For years, the most comprehensive resource for rock climbing advice in the Flathead Valley has been kept under lock and key by the brain trust at Rocky Mountain Outfitter in downtown Kalispell, a rarefied asset tapped by dirtbag climbers who slink into the shop and ply the staff for route beta, exempt from the conventions of commerce requiring them to actually buy anything.
As business models go, it hasn’t been an especially lucrative one — occasionally someone might purchase a quickdraw or a sling, and if the climbing expedition is successful, a six-pack of local suds might turn up at the counter as a token of gratitude. So goes the sanctity of the climbers’ alliance.
Indeed, it’s an accepted form of currency that for many years has helped sustain a small but formidable climbing scene in an area best known for its rotten rock and breathtaking views, a region that has both benefited from and been constrained by the dearth of published materials about its scrappy little climbing crags.
And then David Steele upended the whole system by publishing a comprehensive guidebook, and he did so while in RMO’s gainful employ. Sort of.
To be fair, Steele, along with the rest of RMO’s faithful staff, was on hiatus from his job during the early stages of the pandemic when the idea for a new guidebook struck him.
“Because the pandemic closed where I was working, I didn’t really have a job to go to,” Steele said recently, having returned to his regularly scheduled gig. “It was this weird sort of professional limbo and that gave me a fair bit of time to sink my teeth into a project, which really I’d been thinking about for some time.”
“My goal was to create a resource that kind of fills in the blanks of the local climbing scene, and to put something out there so that someone who’s new to climbing can pick it up, stick it in their pack and actually find the routes,” he added.
Born and raised in the Flathead Valley, Steele has been climbing since middle school, and he’s honed his chops in recent years through stints as a professional climbing guide, working with climbers of all levels. His enthusiasm for the sport is contagious, and his talent for articulating climbing beta, which truly deserves a language all its own, is nearly unrivaled in Northwest Montana.
“I don’t know if it gets any more esoteric than trying to describe climbing route information, so I knew I wanted to include maps and photographs to make the routes as clear as possible,” Steele said.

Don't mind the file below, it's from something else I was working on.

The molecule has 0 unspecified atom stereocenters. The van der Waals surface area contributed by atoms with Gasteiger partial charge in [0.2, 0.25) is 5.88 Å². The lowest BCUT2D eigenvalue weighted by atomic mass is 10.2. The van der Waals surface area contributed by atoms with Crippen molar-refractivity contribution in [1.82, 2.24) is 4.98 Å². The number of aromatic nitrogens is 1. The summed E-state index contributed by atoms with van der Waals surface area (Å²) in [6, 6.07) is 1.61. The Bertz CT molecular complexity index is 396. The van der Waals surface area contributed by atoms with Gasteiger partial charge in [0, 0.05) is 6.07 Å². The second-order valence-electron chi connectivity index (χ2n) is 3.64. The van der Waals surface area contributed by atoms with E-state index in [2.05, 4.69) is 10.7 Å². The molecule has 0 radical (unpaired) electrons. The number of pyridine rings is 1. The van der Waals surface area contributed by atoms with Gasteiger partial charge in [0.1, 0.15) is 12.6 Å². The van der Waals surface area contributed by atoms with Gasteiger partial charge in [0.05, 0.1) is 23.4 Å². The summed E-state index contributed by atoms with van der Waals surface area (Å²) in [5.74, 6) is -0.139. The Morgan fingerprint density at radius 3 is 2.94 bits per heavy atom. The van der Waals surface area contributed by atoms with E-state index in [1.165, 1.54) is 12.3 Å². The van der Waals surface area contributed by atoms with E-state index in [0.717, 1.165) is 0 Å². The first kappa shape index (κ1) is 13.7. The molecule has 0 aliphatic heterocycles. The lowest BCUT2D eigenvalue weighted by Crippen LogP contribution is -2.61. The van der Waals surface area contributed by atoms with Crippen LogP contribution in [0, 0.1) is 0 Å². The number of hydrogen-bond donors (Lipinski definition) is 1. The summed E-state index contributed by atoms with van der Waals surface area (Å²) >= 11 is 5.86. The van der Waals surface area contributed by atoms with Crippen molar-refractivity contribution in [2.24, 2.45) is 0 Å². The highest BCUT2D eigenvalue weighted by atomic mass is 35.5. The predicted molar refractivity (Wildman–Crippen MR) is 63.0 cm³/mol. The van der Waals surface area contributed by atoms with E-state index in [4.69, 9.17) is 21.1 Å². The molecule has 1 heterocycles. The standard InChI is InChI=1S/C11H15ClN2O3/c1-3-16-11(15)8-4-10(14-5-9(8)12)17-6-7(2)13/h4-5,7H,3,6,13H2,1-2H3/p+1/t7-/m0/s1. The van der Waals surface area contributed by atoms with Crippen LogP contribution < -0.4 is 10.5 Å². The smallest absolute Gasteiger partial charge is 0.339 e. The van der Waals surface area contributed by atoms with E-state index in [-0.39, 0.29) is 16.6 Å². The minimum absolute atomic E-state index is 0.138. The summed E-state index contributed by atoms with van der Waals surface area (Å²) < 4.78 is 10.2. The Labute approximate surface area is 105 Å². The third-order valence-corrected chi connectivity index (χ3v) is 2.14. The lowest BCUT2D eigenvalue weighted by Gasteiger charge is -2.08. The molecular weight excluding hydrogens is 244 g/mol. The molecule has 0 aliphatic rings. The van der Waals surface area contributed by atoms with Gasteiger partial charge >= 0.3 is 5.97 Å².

He bought a second-hand drone to gain an aerial vantage to aid in visual depictions and, after a few crashes, began to get a feel for how the book would take shape. He taught himself Adobe InDesign and set to work “filling in the blanks,” conceding early on that he didn’t have the time or capacity to conceive of a new guidebook that covers all of Northwest Montana, which would have to include the Stone Hill Climbing Area, a series of walls that does have a guidebook, outdated though it is.
So, Steele focused his attention on the Little McGregor and Lost Wall areas, as well as the Kalispell Boulder Project at Lawrence Park and Badrock Canyon. And, of course, the Kila Crags, the beloved local climbing area just a stone’s throw from town, and which RMO owner Jandy Cox once affectionately characterized as being “chossy, and it’s dirty, but it’s rock and at least it’s close.”
“It doesn’t take a geologist to know that our rock isn’t exactly world class,” Steele acknowledged. “But when you don’t have too many people fighting for it, you’re able to enjoy what you do have even more.”
With new color maps and photographs, Steele’s final product is 60 pages front to back and costs $17.95. It’s a measurable improvement over what did exist, which amounted to a few scant route details available online and in the hand-drawn, out-of-print pamphlets shimming a few wobbly coffee tables in the Flathead Valley.
And it offers the only comprehensive information on the Lost Wall area near Tally Lake, which Steele described as “some of the most interesting climbing in the Flathead.”
“What I wanted to do was keep it pamphlet-style but kind of up the ante,” Steele said. “Jandy said the book makes the climbing look better than it actually is, which I took as a compliment.”
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